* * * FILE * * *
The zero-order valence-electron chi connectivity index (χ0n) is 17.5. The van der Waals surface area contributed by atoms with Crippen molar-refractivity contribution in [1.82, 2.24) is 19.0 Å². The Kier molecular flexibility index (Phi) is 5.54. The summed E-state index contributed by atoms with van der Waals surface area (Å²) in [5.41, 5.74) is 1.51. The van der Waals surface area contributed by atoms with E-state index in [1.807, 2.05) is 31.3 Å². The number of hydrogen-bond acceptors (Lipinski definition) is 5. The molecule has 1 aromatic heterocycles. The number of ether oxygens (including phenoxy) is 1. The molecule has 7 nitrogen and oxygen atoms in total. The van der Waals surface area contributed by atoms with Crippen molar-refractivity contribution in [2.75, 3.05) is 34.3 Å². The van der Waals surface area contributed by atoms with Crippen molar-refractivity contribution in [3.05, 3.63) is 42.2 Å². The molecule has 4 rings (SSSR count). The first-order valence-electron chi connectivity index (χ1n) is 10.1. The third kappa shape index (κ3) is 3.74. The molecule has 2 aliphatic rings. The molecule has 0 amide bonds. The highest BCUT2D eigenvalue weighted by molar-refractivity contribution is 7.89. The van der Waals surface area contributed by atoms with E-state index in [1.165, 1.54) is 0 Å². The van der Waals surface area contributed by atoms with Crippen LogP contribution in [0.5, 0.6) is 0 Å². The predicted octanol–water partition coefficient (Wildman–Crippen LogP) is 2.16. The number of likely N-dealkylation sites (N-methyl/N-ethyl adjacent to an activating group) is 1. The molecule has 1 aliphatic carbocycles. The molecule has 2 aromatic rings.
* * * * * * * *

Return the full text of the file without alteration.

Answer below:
The zero-order valence-electron chi connectivity index (χ0n) is 17.5. The van der Waals surface area contributed by atoms with Crippen molar-refractivity contribution in [1.82, 2.24) is 19.0 Å². The Kier molecular flexibility index (Phi) is 5.54. The summed E-state index contributed by atoms with van der Waals surface area (Å²) in [5.41, 5.74) is 1.51. The van der Waals surface area contributed by atoms with E-state index in [1.807, 2.05) is 31.3 Å². The number of hydrogen-bond acceptors (Lipinski definition) is 5. The molecule has 1 aromatic heterocycles. The number of ether oxygens (including phenoxy) is 1. The molecule has 7 nitrogen and oxygen atoms in total. The van der Waals surface area contributed by atoms with Crippen molar-refractivity contribution in [2.75, 3.05) is 34.3 Å². The van der Waals surface area contributed by atoms with Crippen molar-refractivity contribution in [3.05, 3.63) is 42.2 Å². The molecule has 4 rings (SSSR count). The first-order valence-electron chi connectivity index (χ1n) is 10.1. The third kappa shape index (κ3) is 3.74. The molecule has 2 aliphatic rings. The molecule has 0 amide bonds. The highest BCUT2D eigenvalue weighted by molar-refractivity contribution is 7.89. The van der Waals surface area contributed by atoms with E-state index in [1.165, 1.54) is 0 Å². The van der Waals surface area contributed by atoms with Crippen LogP contribution in [0.5, 0.6) is 0 Å². The predicted octanol–water partition coefficient (Wildman–Crippen LogP) is 2.16. The number of likely N-dealkylation sites (N-methyl/N-ethyl adjacent to an activating group) is 1. The molecule has 1 aliphatic carbocycles. The molecule has 2 aromatic rings.